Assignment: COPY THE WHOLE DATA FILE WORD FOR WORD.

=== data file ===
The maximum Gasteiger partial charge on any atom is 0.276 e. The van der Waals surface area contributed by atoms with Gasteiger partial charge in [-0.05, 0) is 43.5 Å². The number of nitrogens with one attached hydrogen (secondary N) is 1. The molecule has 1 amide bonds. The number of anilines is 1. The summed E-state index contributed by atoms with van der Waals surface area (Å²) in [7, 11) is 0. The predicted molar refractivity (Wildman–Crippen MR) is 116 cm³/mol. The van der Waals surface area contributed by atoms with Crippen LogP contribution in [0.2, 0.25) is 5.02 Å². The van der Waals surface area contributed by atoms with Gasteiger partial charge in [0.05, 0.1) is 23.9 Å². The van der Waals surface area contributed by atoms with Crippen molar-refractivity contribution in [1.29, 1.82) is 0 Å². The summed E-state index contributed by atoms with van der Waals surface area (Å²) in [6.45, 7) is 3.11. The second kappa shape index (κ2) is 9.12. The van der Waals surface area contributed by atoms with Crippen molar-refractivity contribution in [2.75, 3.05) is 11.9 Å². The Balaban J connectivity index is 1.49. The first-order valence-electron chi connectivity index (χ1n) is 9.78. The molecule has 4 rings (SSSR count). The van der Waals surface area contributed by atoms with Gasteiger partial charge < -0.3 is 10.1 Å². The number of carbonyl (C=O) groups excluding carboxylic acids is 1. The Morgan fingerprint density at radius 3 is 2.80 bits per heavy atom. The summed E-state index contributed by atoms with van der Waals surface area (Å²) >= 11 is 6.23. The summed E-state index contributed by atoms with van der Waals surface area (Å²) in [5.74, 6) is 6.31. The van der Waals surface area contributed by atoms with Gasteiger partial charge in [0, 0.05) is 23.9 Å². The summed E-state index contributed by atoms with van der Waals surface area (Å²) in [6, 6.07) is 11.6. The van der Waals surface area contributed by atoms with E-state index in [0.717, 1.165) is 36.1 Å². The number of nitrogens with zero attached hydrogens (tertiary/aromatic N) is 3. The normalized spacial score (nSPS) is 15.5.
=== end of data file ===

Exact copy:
The maximum Gasteiger partial charge on any atom is 0.276 e. The van der Waals surface area contributed by atoms with Gasteiger partial charge in [-0.05, 0) is 43.5 Å². The number of nitrogens with one attached hydrogen (secondary N) is 1. The molecule has 1 amide bonds. The number of anilines is 1. The summed E-state index contributed by atoms with van der Waals surface area (Å²) in [7, 11) is 0. The predicted molar refractivity (Wildman–Crippen MR) is 116 cm³/mol. The van der Waals surface area contributed by atoms with Crippen LogP contribution in [0.2, 0.25) is 5.02 Å². The van der Waals surface area contributed by atoms with Gasteiger partial charge in [0.05, 0.1) is 23.9 Å². The van der Waals surface area contributed by atoms with Crippen molar-refractivity contribution in [1.29, 1.82) is 0 Å². The summed E-state index contributed by atoms with van der Waals surface area (Å²) in [6.45, 7) is 3.11. The second kappa shape index (κ2) is 9.12. The van der Waals surface area contributed by atoms with Crippen molar-refractivity contribution in [2.75, 3.05) is 11.9 Å². The Balaban J connectivity index is 1.49. The first-order valence-electron chi connectivity index (χ1n) is 9.78. The molecule has 4 rings (SSSR count). The van der Waals surface area contributed by atoms with Gasteiger partial charge < -0.3 is 10.1 Å². The number of carbonyl (C=O) groups excluding carboxylic acids is 1. The Morgan fingerprint density at radius 3 is 2.80 bits per heavy atom. The summed E-state index contributed by atoms with van der Waals surface area (Å²) >= 11 is 6.23. The summed E-state index contributed by atoms with van der Waals surface area (Å²) in [5.74, 6) is 6.31. The van der Waals surface area contributed by atoms with Gasteiger partial charge in [0, 0.05) is 23.9 Å². The summed E-state index contributed by atoms with van der Waals surface area (Å²) in [6, 6.07) is 11.6. The van der Waals surface area contributed by atoms with E-state index in [0.717, 1.165) is 36.1 Å². The number of nitrogens with zero attached hydrogens (tertiary/aromatic N) is 3. The normalized spacial score (nSPS) is 15.5.